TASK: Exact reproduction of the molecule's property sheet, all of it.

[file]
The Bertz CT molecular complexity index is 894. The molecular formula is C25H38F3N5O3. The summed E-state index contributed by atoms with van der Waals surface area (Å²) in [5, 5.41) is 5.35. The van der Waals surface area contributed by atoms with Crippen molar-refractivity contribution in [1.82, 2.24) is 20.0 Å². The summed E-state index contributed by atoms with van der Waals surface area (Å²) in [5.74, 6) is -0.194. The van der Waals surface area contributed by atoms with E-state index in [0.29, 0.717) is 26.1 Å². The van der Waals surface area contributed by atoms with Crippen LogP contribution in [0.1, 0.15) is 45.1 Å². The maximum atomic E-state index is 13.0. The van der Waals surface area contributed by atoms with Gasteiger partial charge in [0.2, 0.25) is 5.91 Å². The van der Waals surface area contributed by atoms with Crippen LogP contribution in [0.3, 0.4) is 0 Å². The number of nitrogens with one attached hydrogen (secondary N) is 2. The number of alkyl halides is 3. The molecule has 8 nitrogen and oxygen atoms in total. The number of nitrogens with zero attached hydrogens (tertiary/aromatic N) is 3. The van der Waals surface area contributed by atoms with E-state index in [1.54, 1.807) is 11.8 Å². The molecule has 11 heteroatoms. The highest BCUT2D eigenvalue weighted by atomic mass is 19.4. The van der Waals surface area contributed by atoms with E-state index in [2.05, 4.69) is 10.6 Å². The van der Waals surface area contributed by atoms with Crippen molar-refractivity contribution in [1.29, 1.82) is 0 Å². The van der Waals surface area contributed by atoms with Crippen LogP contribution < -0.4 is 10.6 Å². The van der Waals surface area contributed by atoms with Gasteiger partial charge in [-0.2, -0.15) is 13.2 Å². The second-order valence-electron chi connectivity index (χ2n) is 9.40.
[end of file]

The Bertz CT molecular complexity index is 894. The molecular formula is C25H38F3N5O3. The summed E-state index contributed by atoms with van der Waals surface area (Å²) in [5, 5.41) is 5.35. The van der Waals surface area contributed by atoms with Crippen molar-refractivity contribution in [1.82, 2.24) is 20.0 Å². The summed E-state index contributed by atoms with van der Waals surface area (Å²) in [5.74, 6) is -0.194. The van der Waals surface area contributed by atoms with E-state index in [0.29, 0.717) is 26.1 Å². The van der Waals surface area contributed by atoms with Crippen LogP contribution in [0.1, 0.15) is 45.1 Å². The maximum atomic E-state index is 13.0. The van der Waals surface area contributed by atoms with Gasteiger partial charge in [0.2, 0.25) is 5.91 Å². The van der Waals surface area contributed by atoms with Crippen LogP contribution in [0.3, 0.4) is 0 Å². The number of nitrogens with one attached hydrogen (secondary N) is 2. The number of alkyl halides is 3. The molecule has 8 nitrogen and oxygen atoms in total. The number of nitrogens with zero attached hydrogens (tertiary/aromatic N) is 3. The van der Waals surface area contributed by atoms with E-state index in [1.54, 1.807) is 11.8 Å². The molecule has 11 heteroatoms. The highest BCUT2D eigenvalue weighted by atomic mass is 19.4. The van der Waals surface area contributed by atoms with E-state index in [2.05, 4.69) is 10.6 Å². The van der Waals surface area contributed by atoms with Crippen molar-refractivity contribution in [1.29, 1.82) is 0 Å². The van der Waals surface area contributed by atoms with Crippen LogP contribution < -0.4 is 10.6 Å². The van der Waals surface area contributed by atoms with Gasteiger partial charge in [-0.2, -0.15) is 13.2 Å². The second-order valence-electron chi connectivity index (χ2n) is 9.40.